• Amazon     It set the stage with its cloud infrastructure, and Amazon Web Services continued its dominance with Simple Storage Service (S3), its cloud storage service that offers users massive amounts of cloud storage for short money in Amazon's cloud.
  • Asigra     Public or private cloud? Asigra's got you covered. The company offers a Public Cloud Backup Service or Private Cloud Backup Solution to cover the backup bases in both types of environments, and it requires no agent to back up data on your servers.
  • Axcient     Axcient pulls double duty. The company offers data protection and business continuity for MSPs with a hybrid on-premise appliance for backup and combines that with its cloud-based disaster recovery service. What's more, it's pay-as-you-grow and features no infrastructure, license or software costs.
  • Carbonite     Carbonite started in the cloud when one founder's daughter's hard drive crashed and the other's wife's laptop was stolen. Now, Carbonite offers unlimited cloud backup at flat rates and has backed up more than 80 billion and restored more than 7.2 billion files.
  • Caringo     Caringo's flagship CAStor software is a unified object storage operating system that runs on standard x86 hardware and is a massively scalable foundation for cloud storage applications, secondary storage that complements SAN and NAS, or for simple and affordable data archiving.
  • Cleversafe     Cleversafe fires on all cloud storage cylinders to address storage requirements with tight security, protection and scalability. Public, private and hybrid clouds all get their due whether it's for archive storage, accessible backup, content distribution or a host of other use cases.
  • ctera     Targeting the SMB and the branch office with its Cloud Attached Storage play, a hybrid solution that marries cloud storage services with on-premise appliances, resellers have the tools to offer cloud storage, hybrid local and off-site data protection and collaboration as a managed service.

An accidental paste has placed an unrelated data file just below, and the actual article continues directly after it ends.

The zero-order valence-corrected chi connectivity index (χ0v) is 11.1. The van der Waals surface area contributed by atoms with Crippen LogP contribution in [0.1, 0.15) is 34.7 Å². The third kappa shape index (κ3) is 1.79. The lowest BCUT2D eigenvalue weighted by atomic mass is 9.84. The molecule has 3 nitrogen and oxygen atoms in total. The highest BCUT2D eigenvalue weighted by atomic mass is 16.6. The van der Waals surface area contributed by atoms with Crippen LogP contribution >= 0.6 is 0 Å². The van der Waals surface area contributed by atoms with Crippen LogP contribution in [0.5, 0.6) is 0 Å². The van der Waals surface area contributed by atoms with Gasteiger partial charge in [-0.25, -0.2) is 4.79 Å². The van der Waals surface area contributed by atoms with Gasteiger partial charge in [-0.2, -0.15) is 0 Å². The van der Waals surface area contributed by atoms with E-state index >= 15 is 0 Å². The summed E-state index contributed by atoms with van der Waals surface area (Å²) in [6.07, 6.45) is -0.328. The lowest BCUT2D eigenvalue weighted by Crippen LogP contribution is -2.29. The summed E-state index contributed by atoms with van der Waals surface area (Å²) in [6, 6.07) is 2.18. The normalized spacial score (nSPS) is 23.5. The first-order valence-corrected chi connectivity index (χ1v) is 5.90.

• Doyenz     Doyenz gives IT providers a suite of cloud-based disaster recovery services to ensure reliable backups and seamless virtual failover. With its Shadowcloud, an active image of the production server is kept in the cloud for use at all times, giving clients immediate continuity.
  • eFolder     eFolder offers high-assurance data protection services for remote and local backup and e-mail archiving through its massive stable of VARs and MSPs. Its backup technology uses a reverse-delta technology.
  • i365     Seagate-owned i365 stores to the cloud with its portfolio of EVault cloud-connected backup and recovery products and services. With EVault SaaS, EVault SaaS Remote Disaster Recovery and EVault SaaS Managed Services, i365 has various flavors of cloud storage for any appetite.
  • Intronis     Intronis has been in the cloud since 2003 with its backup and disaster recovery services for MSPs. The company uses 256-bit AES security and multiple data centers on opposite coasts to protect data and ensure availability.
  • Mezeo     Mezeo's cloud storage platform offers a service-enabled platform that is easy to deploy, is multitenant, highly scalable and secure. The Mezeo Cloud Storage API and Interoperability API help service providers monetize Storage-as-a-Service with their own branded offerings.
  • Nasuni     Nasuni prides itself as the gateway to cloud storage and a vendor that makes cloud storage a reality for businesses. With its Nasuni Filer, a virtual NAS file server, Nasuni leverages cloud resources to ease file storage and protection in the midmarket.
  • Nirvanix     Security, reliability and redundancy take center stage for Nirvanix. With its CloudComplete portfolio, Nirvanix gives its users a host of cloud storage deployment options that includes the CloudNAS Gateway, the public cloud Storage Delivery Network, and hNode hybrid and private cloud solutions.
  • Scality     Scality is sick of storage system sprawl management, failures, limitations and manual intensive data migration; and with its Scality RING software the company looks to transform commodity x86 server hardware and Ethernet LANs into cloud storage, all while chopping costs.
  • Storsimple     StorSimple has made waves as an application-optimized cloud storage player for Microsoft Server applications. The company is bent on bringing the benefits of the cloud to on-premise applications without forcing customers to migrate those applications to the cloud.
  • SugarSync     SugarSync's online backup, file sync, and sharing service makes it easy to stay connected. With SugarSync you get secure cloud storage for all your files — documents, music, photos, and videos.
  • Vembu     Vembu attacks the cloud storage market with a suite of online, hybrid and cloud-based storage products and services: Vembu Pro online backup service; Vembu Home cloud storage service; StorGrid SP Edition online backup software; and StorGrid Pro Edition hybrid backup software.